Afghan population in US surging 50%, most on welfare

The expected welcoming of 65,000 Afghan refugees by the Biden administration is likely to hit local welfare agencies hard if the current use of Medicaid and food stamps by those already here is any indication.

In a thorough review of the 133,000 Afghan migrants already in the United States, the Center for Immigration Studies found that they are nearly three times more likely to tap into welfare than native-born Americans.

What’s more, the share of those in poverty is about twice as high as native-born Americans, according to census data used in the new report.

But unlike some other immigrant groups, notably those from Central and South America, more have arrived in the U.S. at an older age, most have jobs, and 1 out of 9 earned at least $100,000 a year in 2019, higher than native-born Americans.

“The Census Bureau data analyzed in this report indicates that a large share of Afghans in this country have modest levels of education, with many living in or near poverty and dependent on the welfare system. It seems likely that a large share of Afghans allowed into the United States in the future will also struggle in a similar manner,” said the report’s authors Steven A. Camarota and Karen Zeigler.

So far, following the bungled military withdrawal from Afghanistan, about 24,000 refugees have arrived in the U.S., and about another 45,000 are set to enter, according to the State Department.

The Center for Immigration Studies and others have reviewed the current population to get an idea about where the new immigrants will go and what programs they will tap. The group is hosting a panel discussion on Tuesday to discuss the issue.

Most Afghans in the U.S. reside in California, Texas, and Virginia — states the government is sending the newcomers to.

Unclear is how many additional Afghans will come to the U.S. But the report said, “Given the oppressive nature of the new Taliban regime, the Biden administration will also be under political pressure to admit more Afghans on humanitarian grounds as refugees, asylees, parolees, and on Special Immigrant Visas.”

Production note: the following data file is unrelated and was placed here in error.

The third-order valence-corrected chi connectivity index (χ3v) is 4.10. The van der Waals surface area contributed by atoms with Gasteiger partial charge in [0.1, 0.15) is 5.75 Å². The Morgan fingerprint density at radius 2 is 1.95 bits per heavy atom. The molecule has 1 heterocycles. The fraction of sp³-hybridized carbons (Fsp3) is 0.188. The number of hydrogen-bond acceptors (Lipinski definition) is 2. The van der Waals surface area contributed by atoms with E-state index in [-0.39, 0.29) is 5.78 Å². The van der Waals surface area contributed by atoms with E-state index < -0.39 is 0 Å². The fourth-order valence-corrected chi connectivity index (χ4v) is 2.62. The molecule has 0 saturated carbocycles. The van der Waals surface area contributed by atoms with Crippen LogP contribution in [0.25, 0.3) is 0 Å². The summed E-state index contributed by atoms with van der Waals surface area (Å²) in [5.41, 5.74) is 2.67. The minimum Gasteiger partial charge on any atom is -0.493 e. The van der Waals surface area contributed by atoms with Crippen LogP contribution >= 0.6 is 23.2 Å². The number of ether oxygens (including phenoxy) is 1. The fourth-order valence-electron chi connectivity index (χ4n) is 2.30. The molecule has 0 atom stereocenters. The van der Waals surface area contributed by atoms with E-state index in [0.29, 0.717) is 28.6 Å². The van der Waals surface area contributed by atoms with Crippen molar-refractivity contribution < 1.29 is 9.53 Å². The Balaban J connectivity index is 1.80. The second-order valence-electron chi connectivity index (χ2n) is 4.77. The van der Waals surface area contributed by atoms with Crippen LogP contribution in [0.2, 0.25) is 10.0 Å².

Highlights of the census data in the report:

  • The number of Afghan immigrants (also referred to as the foreign-born) was 133,000 in 2019, more than triple the 44,000 Afghans in 2000 and nearly 2.5 times the 55,000 Afghans in 2010.
  • The states with the largest Afghan-immigrant populations are California (54,000), Virginia (24,000), and Texas (10,000). The metropolitan areas with the largest Afghan populations are Washington, D.C. (26,000), San Francisco, and Sacramento, both with 16,000.
  • Since 1980, 79% of Afghan immigrants have been admitted for humanitarian reasons — as refugees, asylees, or, since 2008, on Special Immigrant Visas.
  • The educational level of Afghan immigrants has fallen both in absolute terms and relative to the native-born. The share of Afghans (25-64) with at least a bachelor’s degree fell from 30% in 2000 to 26% in 2019, while increasing from 27% to 35% for natives.
  • In 2019, the share of all Afghans (18 to 64) employed was only 64%, compared to 75% for the native-born. This reflects low rates of work among Afghan women. Among Afghan men, 84% were employed, higher than the 78% for native-born men.
  • Many Afghans have low incomes. Of persons in households headed by Afghan immigrants, 25% live in poverty — more than twice the rate of 12% for people in households headed by native-born Americans.
  • Although the share of Afghans with low incomes has not worsened in recent years, their use of welfare has increased significantly. In 2019, 65% of Afghan households used at least one major program (cash, food stamps, or Medicaid), while the usage rate in native-born households was 24%.
  • Food stamp use by Afghan households increased the most, from 19% to 35%, between 2010 and 2019.
  • The share of Afghan households with one or more persons on Medicaid increased from 47% to 62% over this time period.
  • The high rates of welfare use reflect the large share of Afghans who live in or near poverty and the success of refugee resettlement organizations in signing them up for programs, helping many assimilate into the welfare system.